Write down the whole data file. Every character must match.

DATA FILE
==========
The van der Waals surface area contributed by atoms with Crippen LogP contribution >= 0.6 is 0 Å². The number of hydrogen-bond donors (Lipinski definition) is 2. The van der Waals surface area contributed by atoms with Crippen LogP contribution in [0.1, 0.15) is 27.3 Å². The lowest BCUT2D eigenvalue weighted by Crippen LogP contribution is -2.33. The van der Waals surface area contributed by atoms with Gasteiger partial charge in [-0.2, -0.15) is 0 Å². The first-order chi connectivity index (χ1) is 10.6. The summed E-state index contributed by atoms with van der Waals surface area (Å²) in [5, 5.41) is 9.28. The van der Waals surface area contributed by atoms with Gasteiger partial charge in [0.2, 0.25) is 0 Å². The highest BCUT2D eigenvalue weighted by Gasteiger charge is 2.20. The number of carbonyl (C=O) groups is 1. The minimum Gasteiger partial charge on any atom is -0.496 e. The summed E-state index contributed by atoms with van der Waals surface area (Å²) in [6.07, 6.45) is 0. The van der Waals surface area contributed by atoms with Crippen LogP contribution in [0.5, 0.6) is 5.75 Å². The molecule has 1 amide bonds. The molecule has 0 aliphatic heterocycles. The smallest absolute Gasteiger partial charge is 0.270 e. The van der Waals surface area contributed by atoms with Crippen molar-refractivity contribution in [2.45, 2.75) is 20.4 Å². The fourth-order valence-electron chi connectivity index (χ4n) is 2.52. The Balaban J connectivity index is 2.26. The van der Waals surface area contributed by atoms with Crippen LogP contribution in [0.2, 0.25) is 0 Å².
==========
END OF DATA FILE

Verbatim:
The van der Waals surface area contributed by atoms with Crippen LogP contribution >= 0.6 is 0 Å². The number of hydrogen-bond donors (Lipinski definition) is 2. The van der Waals surface area contributed by atoms with Crippen LogP contribution in [0.1, 0.15) is 27.3 Å². The lowest BCUT2D eigenvalue weighted by Crippen LogP contribution is -2.33. The van der Waals surface area contributed by atoms with Gasteiger partial charge in [-0.2, -0.15) is 0 Å². The first-order chi connectivity index (χ1) is 10.6. The summed E-state index contributed by atoms with van der Waals surface area (Å²) in [5, 5.41) is 9.28. The van der Waals surface area contributed by atoms with Gasteiger partial charge in [0.2, 0.25) is 0 Å². The highest BCUT2D eigenvalue weighted by Gasteiger charge is 2.20. The number of carbonyl (C=O) groups is 1. The minimum Gasteiger partial charge on any atom is -0.496 e. The summed E-state index contributed by atoms with van der Waals surface area (Å²) in [6.07, 6.45) is 0. The van der Waals surface area contributed by atoms with Crippen LogP contribution in [0.5, 0.6) is 5.75 Å². The molecule has 1 amide bonds. The molecule has 0 aliphatic heterocycles. The smallest absolute Gasteiger partial charge is 0.270 e. The van der Waals surface area contributed by atoms with Crippen molar-refractivity contribution in [2.45, 2.75) is 20.4 Å². The fourth-order valence-electron chi connectivity index (χ4n) is 2.52. The Balaban J connectivity index is 2.26. The van der Waals surface area contributed by atoms with Crippen LogP contribution in [0.2, 0.25) is 0 Å².